Tuesday, May 4, 2010

Javy Vazquez, I Banish Thee

(Photo courtesy of the NY Times & Javy Vazquez's Terrible Pitching)

So by now everybody knows that Javy is getting skipped over this weekend in Boston. You certainly can't argue with the logic in this decision. At this point, it's beyond trying to go out and improve on things and fix mechanics. The plain fact of the matter is the guy doesn't give the team any chance to win. He has zero confidence in himself, evidenced by how timidly he pitches, inspires zero confidence in his team, and serves only to overwork an already banged up bullpen. If the Yankees wanted that when they first made the trade back in December they would have just stuck with Chien-Ming Wang.

Steve S. at TYU touched on the subject today and pretty much hit the nail on the head from every angle. While I personally believe that Vazquez more than likely would shit his pants under the spotlight in Fenway, there are many more important, legitimate factors that make the decision to skip a good one (lineups, ballpark style, etc.).  And hey, giving an extra day's rest to your oldest pitcher (Andy), and your one starter who's on an innings limit this year (Hughes) by pitching Javy on Monday against Detroit aren't bad ideas either.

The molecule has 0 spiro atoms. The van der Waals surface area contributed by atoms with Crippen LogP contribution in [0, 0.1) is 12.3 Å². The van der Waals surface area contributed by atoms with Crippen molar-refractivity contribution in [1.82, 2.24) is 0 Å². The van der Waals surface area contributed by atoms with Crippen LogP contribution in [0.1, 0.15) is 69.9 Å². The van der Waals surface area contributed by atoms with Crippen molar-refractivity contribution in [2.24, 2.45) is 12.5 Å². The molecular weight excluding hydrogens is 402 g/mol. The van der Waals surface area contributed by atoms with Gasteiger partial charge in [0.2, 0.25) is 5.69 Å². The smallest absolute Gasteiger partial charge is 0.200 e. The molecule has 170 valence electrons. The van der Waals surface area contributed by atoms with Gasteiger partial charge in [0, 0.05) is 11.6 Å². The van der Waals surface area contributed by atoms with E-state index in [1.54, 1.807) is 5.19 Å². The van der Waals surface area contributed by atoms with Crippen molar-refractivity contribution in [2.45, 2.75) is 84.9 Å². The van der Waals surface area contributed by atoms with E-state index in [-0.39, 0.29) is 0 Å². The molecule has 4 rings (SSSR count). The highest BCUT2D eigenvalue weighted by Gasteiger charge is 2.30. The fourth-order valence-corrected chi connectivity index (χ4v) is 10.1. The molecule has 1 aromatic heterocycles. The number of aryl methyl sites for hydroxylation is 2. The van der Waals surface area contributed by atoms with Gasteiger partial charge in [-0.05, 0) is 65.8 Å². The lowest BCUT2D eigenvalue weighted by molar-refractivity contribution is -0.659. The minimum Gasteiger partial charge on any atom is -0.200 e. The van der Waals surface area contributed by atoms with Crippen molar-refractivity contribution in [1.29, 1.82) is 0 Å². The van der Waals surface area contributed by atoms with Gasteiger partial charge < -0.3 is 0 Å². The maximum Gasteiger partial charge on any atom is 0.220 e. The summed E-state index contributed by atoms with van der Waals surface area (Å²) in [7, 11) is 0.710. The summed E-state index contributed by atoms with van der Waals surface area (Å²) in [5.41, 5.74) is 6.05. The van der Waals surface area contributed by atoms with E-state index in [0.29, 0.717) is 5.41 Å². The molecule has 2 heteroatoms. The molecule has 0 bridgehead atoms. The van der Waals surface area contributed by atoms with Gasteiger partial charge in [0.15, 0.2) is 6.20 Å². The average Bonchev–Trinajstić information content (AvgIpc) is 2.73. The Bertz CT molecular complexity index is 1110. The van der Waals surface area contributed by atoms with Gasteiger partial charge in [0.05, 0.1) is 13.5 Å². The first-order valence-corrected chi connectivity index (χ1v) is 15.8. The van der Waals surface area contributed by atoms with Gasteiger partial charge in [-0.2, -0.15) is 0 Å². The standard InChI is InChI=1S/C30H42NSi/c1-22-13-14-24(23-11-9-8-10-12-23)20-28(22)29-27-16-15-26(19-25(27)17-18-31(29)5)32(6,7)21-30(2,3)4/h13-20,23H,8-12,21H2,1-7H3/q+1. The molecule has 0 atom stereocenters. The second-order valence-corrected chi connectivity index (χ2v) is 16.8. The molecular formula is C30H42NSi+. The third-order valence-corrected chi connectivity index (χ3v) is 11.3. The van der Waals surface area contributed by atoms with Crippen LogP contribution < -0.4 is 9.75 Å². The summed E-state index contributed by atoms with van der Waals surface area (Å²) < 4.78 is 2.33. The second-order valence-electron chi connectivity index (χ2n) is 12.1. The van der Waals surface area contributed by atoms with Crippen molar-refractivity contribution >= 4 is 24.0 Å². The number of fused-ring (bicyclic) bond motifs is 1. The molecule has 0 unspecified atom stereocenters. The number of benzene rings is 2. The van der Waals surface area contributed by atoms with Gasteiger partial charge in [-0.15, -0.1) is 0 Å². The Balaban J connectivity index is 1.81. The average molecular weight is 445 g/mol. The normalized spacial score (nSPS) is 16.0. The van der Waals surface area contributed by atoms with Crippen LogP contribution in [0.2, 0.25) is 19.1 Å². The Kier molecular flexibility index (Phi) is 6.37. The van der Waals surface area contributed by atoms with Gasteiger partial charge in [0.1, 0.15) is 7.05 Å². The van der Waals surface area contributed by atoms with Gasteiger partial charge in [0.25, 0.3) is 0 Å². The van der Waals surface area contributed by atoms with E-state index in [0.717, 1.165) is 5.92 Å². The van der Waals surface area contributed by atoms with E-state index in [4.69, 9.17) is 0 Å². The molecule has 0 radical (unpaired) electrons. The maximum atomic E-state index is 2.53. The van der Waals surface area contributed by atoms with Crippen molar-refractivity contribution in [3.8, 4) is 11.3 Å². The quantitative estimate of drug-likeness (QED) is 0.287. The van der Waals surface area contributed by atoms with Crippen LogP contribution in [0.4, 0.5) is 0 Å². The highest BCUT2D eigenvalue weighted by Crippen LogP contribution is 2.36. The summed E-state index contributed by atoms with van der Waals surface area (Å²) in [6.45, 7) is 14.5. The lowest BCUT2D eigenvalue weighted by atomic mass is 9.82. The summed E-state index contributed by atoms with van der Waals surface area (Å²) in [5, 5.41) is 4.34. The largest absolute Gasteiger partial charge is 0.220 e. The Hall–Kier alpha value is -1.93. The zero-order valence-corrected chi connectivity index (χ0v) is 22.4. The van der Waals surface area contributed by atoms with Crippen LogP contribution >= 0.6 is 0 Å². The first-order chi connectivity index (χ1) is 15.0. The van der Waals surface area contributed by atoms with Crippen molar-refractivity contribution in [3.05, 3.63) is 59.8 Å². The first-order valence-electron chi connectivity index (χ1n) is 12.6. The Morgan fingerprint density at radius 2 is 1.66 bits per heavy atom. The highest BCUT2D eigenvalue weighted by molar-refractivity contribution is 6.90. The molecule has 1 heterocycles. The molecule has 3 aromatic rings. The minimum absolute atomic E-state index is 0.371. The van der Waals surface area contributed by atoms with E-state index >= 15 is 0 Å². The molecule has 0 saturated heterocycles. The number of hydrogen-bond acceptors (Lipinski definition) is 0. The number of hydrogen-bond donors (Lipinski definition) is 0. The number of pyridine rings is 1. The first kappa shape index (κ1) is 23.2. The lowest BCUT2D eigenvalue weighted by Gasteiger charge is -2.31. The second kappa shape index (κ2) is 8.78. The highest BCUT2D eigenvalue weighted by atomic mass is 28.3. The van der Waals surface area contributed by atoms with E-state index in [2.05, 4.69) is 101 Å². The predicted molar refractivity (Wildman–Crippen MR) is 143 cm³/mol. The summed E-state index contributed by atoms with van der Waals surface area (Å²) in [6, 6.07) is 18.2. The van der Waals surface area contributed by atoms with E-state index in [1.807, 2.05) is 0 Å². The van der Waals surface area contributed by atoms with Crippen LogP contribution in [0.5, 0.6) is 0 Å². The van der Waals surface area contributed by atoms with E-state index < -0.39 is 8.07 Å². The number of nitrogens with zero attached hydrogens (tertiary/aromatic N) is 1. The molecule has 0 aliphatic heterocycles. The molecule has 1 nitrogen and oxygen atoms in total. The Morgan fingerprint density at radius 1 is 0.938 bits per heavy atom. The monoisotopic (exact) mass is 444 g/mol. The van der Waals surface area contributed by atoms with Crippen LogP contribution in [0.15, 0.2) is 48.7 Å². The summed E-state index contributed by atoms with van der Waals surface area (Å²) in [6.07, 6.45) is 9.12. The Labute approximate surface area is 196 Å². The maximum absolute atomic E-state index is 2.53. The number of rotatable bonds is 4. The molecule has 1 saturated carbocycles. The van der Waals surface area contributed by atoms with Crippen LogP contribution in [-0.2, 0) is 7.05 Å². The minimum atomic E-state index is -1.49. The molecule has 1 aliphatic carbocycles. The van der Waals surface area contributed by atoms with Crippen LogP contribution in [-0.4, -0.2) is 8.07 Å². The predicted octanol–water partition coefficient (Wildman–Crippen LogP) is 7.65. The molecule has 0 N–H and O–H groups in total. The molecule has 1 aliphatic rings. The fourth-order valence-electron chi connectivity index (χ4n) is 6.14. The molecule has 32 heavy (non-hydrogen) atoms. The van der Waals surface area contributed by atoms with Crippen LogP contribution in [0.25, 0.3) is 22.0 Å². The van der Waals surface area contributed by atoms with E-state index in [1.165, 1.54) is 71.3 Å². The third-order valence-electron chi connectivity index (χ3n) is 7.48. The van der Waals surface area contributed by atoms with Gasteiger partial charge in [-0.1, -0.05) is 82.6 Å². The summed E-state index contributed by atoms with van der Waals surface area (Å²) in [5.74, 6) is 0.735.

The one thing that does stick out in all of this are these "higher intensity" bullpen sessions before his next start. What the fuck does that even mean? Are there going to be hecklers throwing things and hissing at Javy while he pitches? Is there going to be a ring of fire around the mound? What's the story? What's going to make these sessions so intense?

Everybody knows that how you pitch in the 'pen has no indication of how you're going to pitch on the actual mound in an actual game against actual hitters. The sessions can be as intense as the Yankees can possibly make it, but until Vazquez can go out on the mound in a game and pitch with confidence and movement and velocity, nothing else matters. Period. Getting the guy away from a potentially high-leverage situation (Friday night at Fenway) where he would almost assuredly fail is a good move. Thinking you're going to cure him of his ailments by making him throw a little more in the bullpen is not.

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